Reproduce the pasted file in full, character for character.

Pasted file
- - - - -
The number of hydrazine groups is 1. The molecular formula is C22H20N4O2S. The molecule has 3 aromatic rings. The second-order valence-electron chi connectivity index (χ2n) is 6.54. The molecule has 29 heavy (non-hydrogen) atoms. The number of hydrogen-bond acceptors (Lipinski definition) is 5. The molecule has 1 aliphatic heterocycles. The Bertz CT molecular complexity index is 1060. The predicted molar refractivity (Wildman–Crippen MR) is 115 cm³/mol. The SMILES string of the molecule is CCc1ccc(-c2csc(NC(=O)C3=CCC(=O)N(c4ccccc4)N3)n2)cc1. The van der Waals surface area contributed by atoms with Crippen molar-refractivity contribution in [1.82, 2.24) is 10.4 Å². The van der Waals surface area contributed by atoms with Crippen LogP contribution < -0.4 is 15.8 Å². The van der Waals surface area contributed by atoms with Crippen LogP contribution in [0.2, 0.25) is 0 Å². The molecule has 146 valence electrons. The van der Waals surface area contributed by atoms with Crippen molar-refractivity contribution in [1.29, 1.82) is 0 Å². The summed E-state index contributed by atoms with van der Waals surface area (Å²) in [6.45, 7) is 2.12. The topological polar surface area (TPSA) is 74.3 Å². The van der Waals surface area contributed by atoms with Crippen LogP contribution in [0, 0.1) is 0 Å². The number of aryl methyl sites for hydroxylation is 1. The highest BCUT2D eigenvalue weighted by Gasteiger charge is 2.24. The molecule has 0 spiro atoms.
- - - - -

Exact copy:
The number of hydrazine groups is 1. The molecular formula is C22H20N4O2S. The molecule has 3 aromatic rings. The second-order valence-electron chi connectivity index (χ2n) is 6.54. The molecule has 29 heavy (non-hydrogen) atoms. The number of hydrogen-bond acceptors (Lipinski definition) is 5. The molecule has 1 aliphatic heterocycles. The Bertz CT molecular complexity index is 1060. The predicted molar refractivity (Wildman–Crippen MR) is 115 cm³/mol. The SMILES string of the molecule is CCc1ccc(-c2csc(NC(=O)C3=CCC(=O)N(c4ccccc4)N3)n2)cc1. The van der Waals surface area contributed by atoms with Crippen molar-refractivity contribution in [1.82, 2.24) is 10.4 Å². The van der Waals surface area contributed by atoms with Crippen LogP contribution < -0.4 is 15.8 Å². The van der Waals surface area contributed by atoms with Crippen LogP contribution in [0.2, 0.25) is 0 Å². The molecule has 146 valence electrons. The van der Waals surface area contributed by atoms with Crippen molar-refractivity contribution in [1.29, 1.82) is 0 Å². The summed E-state index contributed by atoms with van der Waals surface area (Å²) in [6.45, 7) is 2.12. The topological polar surface area (TPSA) is 74.3 Å². The van der Waals surface area contributed by atoms with Crippen LogP contribution in [0, 0.1) is 0 Å². The number of aryl methyl sites for hydroxylation is 1. The highest BCUT2D eigenvalue weighted by Gasteiger charge is 2.24. The molecule has 0 spiro atoms.